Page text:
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Africa: Resource depletion and challenge of development


       LAHCEN EL Hassnaoui

Researcher in International Relations and Political Science
  University Hassan II- Casablanca, Morocco



Abstract:    This study attempts to address how the ethnic and sectarian divisions inherited from the colonial era, have still contributed to the fueling of wars and conflicts in Africa, and so leaded to both the depletion of its human and material resources as well as the accumulation of its external debts and financial deficit. This is exactly the main result of the policies adopted by most authoritarian regimes in Africa that especially benefits the Western countries (whose interests in the continent are by both illegitimate and legal means). In fact, since the beginning of independence in the 1950s, the continent has seen more than 100 military coups in which Western countries’ companies were really involved and played important roles. As a result, Africa seen only as a source of resources is still underdeveloped; prevented from advanced political and economic structures capable of better satisfying people’s basic needs.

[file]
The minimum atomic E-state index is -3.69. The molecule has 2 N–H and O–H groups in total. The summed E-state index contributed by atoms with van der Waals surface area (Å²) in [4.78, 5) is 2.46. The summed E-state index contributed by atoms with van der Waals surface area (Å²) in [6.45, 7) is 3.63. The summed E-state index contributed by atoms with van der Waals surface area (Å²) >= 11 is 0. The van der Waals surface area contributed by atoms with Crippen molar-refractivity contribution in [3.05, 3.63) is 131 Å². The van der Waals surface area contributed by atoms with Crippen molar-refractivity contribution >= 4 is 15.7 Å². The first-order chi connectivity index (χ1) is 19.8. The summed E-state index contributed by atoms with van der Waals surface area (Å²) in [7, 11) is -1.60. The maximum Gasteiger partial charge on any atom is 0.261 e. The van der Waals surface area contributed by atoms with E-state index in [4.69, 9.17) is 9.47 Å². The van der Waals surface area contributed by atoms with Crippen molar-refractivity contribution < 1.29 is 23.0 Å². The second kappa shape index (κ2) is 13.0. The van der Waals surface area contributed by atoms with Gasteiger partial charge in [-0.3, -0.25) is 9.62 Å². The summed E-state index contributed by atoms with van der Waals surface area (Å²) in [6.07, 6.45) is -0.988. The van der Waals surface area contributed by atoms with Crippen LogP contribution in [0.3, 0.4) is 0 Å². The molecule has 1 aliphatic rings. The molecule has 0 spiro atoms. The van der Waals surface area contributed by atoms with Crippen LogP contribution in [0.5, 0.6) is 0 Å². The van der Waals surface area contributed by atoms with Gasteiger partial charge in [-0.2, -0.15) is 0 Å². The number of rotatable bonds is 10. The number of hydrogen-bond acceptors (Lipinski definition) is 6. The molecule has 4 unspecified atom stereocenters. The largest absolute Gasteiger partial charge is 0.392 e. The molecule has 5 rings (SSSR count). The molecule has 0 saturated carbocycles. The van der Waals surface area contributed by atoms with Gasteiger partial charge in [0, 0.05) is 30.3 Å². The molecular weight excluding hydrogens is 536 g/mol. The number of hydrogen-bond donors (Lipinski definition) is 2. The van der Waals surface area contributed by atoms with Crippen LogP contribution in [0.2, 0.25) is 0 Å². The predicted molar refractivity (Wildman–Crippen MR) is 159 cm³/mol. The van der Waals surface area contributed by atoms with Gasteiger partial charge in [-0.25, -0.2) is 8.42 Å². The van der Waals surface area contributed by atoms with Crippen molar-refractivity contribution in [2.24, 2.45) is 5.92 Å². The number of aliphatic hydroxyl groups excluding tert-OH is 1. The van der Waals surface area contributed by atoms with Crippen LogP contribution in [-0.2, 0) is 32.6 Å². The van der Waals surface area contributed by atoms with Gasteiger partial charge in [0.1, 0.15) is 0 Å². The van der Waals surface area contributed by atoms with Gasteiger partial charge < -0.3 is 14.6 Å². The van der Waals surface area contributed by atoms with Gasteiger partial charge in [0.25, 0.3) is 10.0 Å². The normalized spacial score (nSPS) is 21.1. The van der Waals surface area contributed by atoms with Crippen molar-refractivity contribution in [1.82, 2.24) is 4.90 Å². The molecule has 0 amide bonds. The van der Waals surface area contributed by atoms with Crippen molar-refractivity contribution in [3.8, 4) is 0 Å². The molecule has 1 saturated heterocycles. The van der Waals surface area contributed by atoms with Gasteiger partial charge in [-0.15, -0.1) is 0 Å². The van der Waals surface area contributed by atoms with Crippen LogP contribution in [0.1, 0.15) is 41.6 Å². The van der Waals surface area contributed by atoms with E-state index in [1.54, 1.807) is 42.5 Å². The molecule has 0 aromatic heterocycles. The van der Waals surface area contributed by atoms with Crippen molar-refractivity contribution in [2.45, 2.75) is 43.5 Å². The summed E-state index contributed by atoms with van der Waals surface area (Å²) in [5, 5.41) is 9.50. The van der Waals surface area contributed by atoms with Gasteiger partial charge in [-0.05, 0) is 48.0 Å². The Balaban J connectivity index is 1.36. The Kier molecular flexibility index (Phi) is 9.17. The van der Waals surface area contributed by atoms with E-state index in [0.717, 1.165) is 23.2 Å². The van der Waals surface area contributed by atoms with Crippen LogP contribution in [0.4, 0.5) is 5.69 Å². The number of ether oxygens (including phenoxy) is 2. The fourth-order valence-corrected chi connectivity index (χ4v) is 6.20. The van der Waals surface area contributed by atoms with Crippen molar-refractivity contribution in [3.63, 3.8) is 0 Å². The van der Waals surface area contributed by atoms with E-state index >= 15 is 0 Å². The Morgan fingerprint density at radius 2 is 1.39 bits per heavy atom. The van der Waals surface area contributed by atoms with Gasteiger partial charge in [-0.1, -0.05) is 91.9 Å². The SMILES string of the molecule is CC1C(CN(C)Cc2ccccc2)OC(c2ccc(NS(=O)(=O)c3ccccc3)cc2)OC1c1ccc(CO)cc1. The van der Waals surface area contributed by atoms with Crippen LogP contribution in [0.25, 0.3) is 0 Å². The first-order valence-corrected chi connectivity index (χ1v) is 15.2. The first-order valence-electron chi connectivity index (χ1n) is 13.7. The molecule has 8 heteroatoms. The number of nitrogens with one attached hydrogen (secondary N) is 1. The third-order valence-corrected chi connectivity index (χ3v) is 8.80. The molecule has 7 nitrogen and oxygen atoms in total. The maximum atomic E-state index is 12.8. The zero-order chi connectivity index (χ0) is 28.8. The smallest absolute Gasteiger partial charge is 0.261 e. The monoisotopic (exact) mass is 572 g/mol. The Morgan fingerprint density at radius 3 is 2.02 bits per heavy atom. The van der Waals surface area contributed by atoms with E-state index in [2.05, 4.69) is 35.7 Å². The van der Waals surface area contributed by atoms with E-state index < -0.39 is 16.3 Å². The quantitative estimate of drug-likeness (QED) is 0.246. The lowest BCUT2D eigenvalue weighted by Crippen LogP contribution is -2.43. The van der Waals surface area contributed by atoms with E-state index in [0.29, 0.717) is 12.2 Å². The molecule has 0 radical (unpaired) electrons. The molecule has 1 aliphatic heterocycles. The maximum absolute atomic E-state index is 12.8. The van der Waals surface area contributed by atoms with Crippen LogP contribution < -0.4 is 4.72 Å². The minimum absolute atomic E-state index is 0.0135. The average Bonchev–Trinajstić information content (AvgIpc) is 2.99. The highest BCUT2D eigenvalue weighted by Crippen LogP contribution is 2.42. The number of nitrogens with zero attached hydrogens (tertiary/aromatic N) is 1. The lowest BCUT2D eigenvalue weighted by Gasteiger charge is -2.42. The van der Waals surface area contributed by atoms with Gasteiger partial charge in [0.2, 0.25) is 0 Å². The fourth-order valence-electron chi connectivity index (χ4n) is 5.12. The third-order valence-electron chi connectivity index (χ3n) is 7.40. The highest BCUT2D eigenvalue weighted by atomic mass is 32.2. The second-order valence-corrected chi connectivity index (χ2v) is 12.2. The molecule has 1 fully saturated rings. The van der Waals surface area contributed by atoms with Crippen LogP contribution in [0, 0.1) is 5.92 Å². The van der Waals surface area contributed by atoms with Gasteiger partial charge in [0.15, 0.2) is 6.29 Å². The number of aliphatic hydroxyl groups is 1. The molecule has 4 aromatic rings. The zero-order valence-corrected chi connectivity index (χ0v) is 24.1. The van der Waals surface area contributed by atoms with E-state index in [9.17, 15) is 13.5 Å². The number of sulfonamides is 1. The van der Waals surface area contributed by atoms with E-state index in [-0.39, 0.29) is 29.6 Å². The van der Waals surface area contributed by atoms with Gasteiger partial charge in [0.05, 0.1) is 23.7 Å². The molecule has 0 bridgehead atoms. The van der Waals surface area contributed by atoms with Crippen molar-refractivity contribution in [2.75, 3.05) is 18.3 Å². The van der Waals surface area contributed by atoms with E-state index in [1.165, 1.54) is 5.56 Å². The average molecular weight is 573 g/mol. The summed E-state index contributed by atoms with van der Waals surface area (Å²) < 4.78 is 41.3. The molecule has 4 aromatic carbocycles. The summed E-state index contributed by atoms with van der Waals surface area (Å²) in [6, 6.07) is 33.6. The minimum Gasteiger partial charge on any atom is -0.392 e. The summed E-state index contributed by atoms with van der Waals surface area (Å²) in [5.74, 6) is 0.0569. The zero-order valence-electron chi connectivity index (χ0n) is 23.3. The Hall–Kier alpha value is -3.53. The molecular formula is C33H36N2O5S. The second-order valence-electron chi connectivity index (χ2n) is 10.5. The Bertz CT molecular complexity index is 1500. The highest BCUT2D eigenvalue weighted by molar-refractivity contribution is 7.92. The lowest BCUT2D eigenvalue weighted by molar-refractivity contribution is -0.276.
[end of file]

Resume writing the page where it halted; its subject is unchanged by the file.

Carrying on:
In addition, the study also try to show that Africa’s economic growth in the last two decades hasn’t realistically instigated economic diversification of development, as it came in a context of increasing global demand for natural resources, especially by emerging powers such as China and India. Development in Africa indeed remains very weak; it continues to suffer from all absence of peace, widespread poverty, unemployment, and lack of food security.


Key-words:         Africa, resource depletion, development, colonialism